That Newman was similarly both the exemplar of a subtle "temper" and a tragic failure was a view not unknown in Arnold's time. Oscar Wilde, for example, who picked up many of his critical notions from Arnold, expressed the duality in his letters. In 1876 he writes: "His [Newman's] life is a terrible tragedy. I fear he is a very unhappy man"; and on the occasion of Newman's death in 1890, he remarks: "In what a fine 'temper' Newman always wrote! the temper of a scholar. But how subtle was his simple mind!" (The Letters of Oscar Wilde, pp. 20, 274.) Evidence of Arnold's idea of Newman's Christ-like "temper" is abundant: the "charm," "mildness," "sweetness," and "reasonableness" he attributes to Jesus are paralleled in the words Arnold again and again associates with Newman — "charm," "genius," "delicacy," and the adjective "exquisite" (used three times) — and in his identification of Newman with "the- [159/160] sentiment of Oxford for beauty and sweetness." Presumably Jesus' "uncontentious" manner is paralleled in Newman's acclaimed "urbanity"; likewise, Jesus' characteristic "inward mode of working" strongly recalls the "inward qualities and excellences" Arnold found in Newman's "influence and writings" (letter of January 1868). As for the pathos of Newman's life, the precise tone of the "sympathy" with which Arnold bade "any son of Oxford" to look on Newman in 1864 (CPW, III, 244) became clear two years later in the first of the Celtic lectures, when Arnold, no doubt thinking of Newman's Catholic allegiances, spoke of him as "the champion of a cause more interesting than prosperous, — one of those causes which please noble spirits, but do not please destiny, which have Cato's adherence, but not Heaven's" (CPW, III, 305). In considering Newman in the farewell lecture of 1867 Arnold speaks of the failure of the Oxford Movement and the Oxford "attachment to so many beaten causes" (CPW, V, 106). Literature and Dogma presents Newman, "this exquisite and delicate genius," as a man born sadly out of his time, twenty years too early to be "touched with the breath of the 'Zeit-Geist'" (LD, pp. 303-304). The Emerson lecture of 1883, finally, dearly presents Newman as old, personally isolated ("in the Oratory at Birmingham"), and deprived of intellectual influence and power by a commitment irrelevant to the "doubts and difficulties" of the day. The hope men attached to him in earlier years that he would "transform and renew ... the Church of England" was dashed and, I think it is implied, Newman's career made pointless. Through all of this runs Arnold's slight condescension and the self-consciously picturesque and literary effect of portraying Newman as a man of consummate imaginative and spiritual power whose influence was frustrated and made ineffectual by accidents of history and failures of understanding.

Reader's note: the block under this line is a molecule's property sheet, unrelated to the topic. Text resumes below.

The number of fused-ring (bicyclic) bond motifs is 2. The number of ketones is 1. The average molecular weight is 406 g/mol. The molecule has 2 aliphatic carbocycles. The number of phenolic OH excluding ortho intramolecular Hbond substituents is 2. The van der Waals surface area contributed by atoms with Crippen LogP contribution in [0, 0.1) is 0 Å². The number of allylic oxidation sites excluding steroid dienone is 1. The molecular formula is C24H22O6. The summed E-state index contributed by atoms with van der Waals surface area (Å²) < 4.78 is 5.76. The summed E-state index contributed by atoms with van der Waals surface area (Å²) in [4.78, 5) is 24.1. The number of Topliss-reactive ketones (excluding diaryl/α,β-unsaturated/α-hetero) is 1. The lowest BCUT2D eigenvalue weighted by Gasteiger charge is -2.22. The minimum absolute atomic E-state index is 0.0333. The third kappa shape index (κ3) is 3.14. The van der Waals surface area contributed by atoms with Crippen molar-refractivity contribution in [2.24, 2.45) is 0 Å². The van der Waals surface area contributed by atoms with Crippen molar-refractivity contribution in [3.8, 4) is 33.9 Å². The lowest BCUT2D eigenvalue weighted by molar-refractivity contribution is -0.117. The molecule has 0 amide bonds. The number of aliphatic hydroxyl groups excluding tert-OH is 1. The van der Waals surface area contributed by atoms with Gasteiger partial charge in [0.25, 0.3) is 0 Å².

Nevertheless, because Arnold's portrait of Newman is very close to his highly aesthetic reading of the character of Jesus, Newman comes to occupy a startlingly central position in Arnold's idea of human perfection; he is at once the embodiment of intellectual refinement and a model for the conduct of public debate, as well as perhaps the clearest exemplar Arnold knew of the temper of Jesus, which he recommended, and the tragedy of Jesus, which he found so affecting. Newman could [160/161] be all of these for Arnold because the intellectual ideal of the sixties was so closely allied with the spiritual temper recommended centrally in the religious writings. Almost all aspects of Arnold's mature thought can be seen as derived from his deeply felt role as continuator of the line of Oxford humanism, while many of his major themes center in the person of Newman, the supreme Oxford humanist. No other figure in Arnold's development — not Goethe, or Wordsworth — is so frequently found at the center of Arnold's total humanistic vision.
Last modified 29 August 2007